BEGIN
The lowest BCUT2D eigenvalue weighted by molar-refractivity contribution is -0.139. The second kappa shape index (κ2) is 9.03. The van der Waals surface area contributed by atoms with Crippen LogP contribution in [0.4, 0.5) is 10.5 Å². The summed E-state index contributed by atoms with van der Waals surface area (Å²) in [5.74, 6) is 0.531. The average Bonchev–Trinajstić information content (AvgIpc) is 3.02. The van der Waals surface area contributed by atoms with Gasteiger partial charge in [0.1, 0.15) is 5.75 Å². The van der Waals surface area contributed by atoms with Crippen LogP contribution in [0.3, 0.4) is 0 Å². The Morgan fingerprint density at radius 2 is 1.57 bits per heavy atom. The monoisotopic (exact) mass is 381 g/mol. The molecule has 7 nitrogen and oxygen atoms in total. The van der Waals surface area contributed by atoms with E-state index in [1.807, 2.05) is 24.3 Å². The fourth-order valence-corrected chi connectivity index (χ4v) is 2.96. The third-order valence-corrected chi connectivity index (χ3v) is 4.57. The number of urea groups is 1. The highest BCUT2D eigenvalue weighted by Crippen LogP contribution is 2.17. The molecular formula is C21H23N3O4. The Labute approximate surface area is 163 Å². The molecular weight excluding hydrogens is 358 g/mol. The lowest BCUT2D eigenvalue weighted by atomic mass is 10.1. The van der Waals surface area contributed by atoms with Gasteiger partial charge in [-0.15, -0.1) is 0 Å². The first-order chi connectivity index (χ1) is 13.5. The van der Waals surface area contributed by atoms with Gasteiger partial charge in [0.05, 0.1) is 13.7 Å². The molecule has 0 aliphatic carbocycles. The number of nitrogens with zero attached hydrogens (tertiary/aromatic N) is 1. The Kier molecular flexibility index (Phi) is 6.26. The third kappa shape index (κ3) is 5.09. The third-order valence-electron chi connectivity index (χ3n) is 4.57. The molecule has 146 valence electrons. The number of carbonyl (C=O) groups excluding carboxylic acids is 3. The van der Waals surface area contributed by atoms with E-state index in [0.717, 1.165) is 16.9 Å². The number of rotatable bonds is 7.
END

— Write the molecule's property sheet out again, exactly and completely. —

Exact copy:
The lowest BCUT2D eigenvalue weighted by molar-refractivity contribution is -0.139. The second kappa shape index (κ2) is 9.03. The van der Waals surface area contributed by atoms with Crippen LogP contribution in [0.4, 0.5) is 10.5 Å². The summed E-state index contributed by atoms with van der Waals surface area (Å²) in [5.74, 6) is 0.531. The average Bonchev–Trinajstić information content (AvgIpc) is 3.02. The van der Waals surface area contributed by atoms with Gasteiger partial charge in [0.1, 0.15) is 5.75 Å². The van der Waals surface area contributed by atoms with Crippen LogP contribution in [0.3, 0.4) is 0 Å². The Morgan fingerprint density at radius 2 is 1.57 bits per heavy atom. The monoisotopic (exact) mass is 381 g/mol. The molecule has 7 nitrogen and oxygen atoms in total. The van der Waals surface area contributed by atoms with E-state index in [1.807, 2.05) is 24.3 Å². The fourth-order valence-corrected chi connectivity index (χ4v) is 2.96. The third-order valence-corrected chi connectivity index (χ3v) is 4.57. The number of urea groups is 1. The highest BCUT2D eigenvalue weighted by Crippen LogP contribution is 2.17. The molecular formula is C21H23N3O4. The Labute approximate surface area is 163 Å². The molecular weight excluding hydrogens is 358 g/mol. The lowest BCUT2D eigenvalue weighted by atomic mass is 10.1. The van der Waals surface area contributed by atoms with Gasteiger partial charge in [-0.15, -0.1) is 0 Å². The first-order chi connectivity index (χ1) is 13.5. The van der Waals surface area contributed by atoms with Gasteiger partial charge in [0.05, 0.1) is 13.7 Å². The molecule has 0 aliphatic carbocycles. The number of nitrogens with zero attached hydrogens (tertiary/aromatic N) is 1. The Kier molecular flexibility index (Phi) is 6.26. The third kappa shape index (κ3) is 5.09. The third-order valence-electron chi connectivity index (χ3n) is 4.57. The molecule has 146 valence electrons. The number of carbonyl (C=O) groups excluding carboxylic acids is 3. The van der Waals surface area contributed by atoms with E-state index in [0.717, 1.165) is 16.9 Å². The number of rotatable bonds is 7.